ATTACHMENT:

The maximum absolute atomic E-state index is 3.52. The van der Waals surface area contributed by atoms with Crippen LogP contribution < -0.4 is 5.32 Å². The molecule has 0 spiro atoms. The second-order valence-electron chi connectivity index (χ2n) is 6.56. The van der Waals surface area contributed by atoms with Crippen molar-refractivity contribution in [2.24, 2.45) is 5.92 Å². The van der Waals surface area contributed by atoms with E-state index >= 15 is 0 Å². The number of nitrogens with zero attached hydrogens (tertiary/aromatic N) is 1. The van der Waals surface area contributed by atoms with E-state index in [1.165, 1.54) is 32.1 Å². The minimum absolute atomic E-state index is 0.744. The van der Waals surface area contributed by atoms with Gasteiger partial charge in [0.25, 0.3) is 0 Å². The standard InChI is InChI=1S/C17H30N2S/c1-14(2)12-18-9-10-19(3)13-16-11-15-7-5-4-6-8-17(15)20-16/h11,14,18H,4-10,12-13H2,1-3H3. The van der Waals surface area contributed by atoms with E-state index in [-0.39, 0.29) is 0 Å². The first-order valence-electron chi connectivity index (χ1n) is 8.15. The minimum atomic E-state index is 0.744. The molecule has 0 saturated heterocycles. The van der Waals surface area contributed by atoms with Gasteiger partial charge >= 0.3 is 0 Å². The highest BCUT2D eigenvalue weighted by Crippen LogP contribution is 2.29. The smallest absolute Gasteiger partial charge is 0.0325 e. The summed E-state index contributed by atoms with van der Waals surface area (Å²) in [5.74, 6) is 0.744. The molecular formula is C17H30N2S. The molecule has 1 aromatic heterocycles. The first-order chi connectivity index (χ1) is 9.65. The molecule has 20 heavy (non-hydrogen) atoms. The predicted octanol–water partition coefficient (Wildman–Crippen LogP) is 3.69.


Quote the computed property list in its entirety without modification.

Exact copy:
The maximum absolute atomic E-state index is 3.52. The van der Waals surface area contributed by atoms with Crippen LogP contribution < -0.4 is 5.32 Å². The molecule has 0 spiro atoms. The second-order valence-electron chi connectivity index (χ2n) is 6.56. The van der Waals surface area contributed by atoms with Crippen molar-refractivity contribution in [2.24, 2.45) is 5.92 Å². The van der Waals surface area contributed by atoms with E-state index >= 15 is 0 Å². The number of nitrogens with zero attached hydrogens (tertiary/aromatic N) is 1. The van der Waals surface area contributed by atoms with E-state index in [1.165, 1.54) is 32.1 Å². The minimum absolute atomic E-state index is 0.744. The van der Waals surface area contributed by atoms with Gasteiger partial charge in [0.25, 0.3) is 0 Å². The standard InChI is InChI=1S/C17H30N2S/c1-14(2)12-18-9-10-19(3)13-16-11-15-7-5-4-6-8-17(15)20-16/h11,14,18H,4-10,12-13H2,1-3H3. The van der Waals surface area contributed by atoms with E-state index in [-0.39, 0.29) is 0 Å². The first-order valence-electron chi connectivity index (χ1n) is 8.15. The minimum atomic E-state index is 0.744. The molecule has 0 saturated heterocycles. The van der Waals surface area contributed by atoms with Gasteiger partial charge >= 0.3 is 0 Å². The highest BCUT2D eigenvalue weighted by Crippen LogP contribution is 2.29. The smallest absolute Gasteiger partial charge is 0.0325 e. The summed E-state index contributed by atoms with van der Waals surface area (Å²) in [5.74, 6) is 0.744. The molecular formula is C17H30N2S. The molecule has 1 aromatic heterocycles. The first-order chi connectivity index (χ1) is 9.65. The molecule has 20 heavy (non-hydrogen) atoms. The predicted octanol–water partition coefficient (Wildman–Crippen LogP) is 3.69.